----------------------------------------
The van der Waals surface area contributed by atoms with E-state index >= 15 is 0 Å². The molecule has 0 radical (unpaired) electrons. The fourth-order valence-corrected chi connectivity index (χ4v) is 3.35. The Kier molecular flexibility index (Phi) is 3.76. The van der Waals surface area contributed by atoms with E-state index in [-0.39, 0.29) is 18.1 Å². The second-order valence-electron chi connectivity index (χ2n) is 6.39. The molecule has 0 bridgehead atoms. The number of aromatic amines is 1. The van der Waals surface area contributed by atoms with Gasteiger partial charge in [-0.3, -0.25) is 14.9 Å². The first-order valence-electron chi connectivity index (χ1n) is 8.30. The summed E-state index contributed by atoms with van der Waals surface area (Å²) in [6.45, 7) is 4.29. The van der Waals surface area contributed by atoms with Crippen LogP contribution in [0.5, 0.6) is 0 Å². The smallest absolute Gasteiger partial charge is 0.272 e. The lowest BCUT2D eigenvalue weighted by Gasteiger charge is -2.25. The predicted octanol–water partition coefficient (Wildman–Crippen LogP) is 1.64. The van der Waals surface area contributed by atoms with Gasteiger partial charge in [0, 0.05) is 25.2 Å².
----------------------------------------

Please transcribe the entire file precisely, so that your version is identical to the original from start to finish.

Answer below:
The van der Waals surface area contributed by atoms with E-state index >= 15 is 0 Å². The molecule has 0 radical (unpaired) electrons. The fourth-order valence-corrected chi connectivity index (χ4v) is 3.35. The Kier molecular flexibility index (Phi) is 3.76. The van der Waals surface area contributed by atoms with E-state index in [-0.39, 0.29) is 18.1 Å². The second-order valence-electron chi connectivity index (χ2n) is 6.39. The molecule has 0 bridgehead atoms. The number of aromatic amines is 1. The van der Waals surface area contributed by atoms with Gasteiger partial charge in [-0.3, -0.25) is 14.9 Å². The first-order valence-electron chi connectivity index (χ1n) is 8.30. The summed E-state index contributed by atoms with van der Waals surface area (Å²) in [6.45, 7) is 4.29. The van der Waals surface area contributed by atoms with Crippen LogP contribution in [0.5, 0.6) is 0 Å². The smallest absolute Gasteiger partial charge is 0.272 e. The lowest BCUT2D eigenvalue weighted by Gasteiger charge is -2.25. The predicted octanol–water partition coefficient (Wildman–Crippen LogP) is 1.64. The van der Waals surface area contributed by atoms with Gasteiger partial charge in [0, 0.05) is 25.2 Å².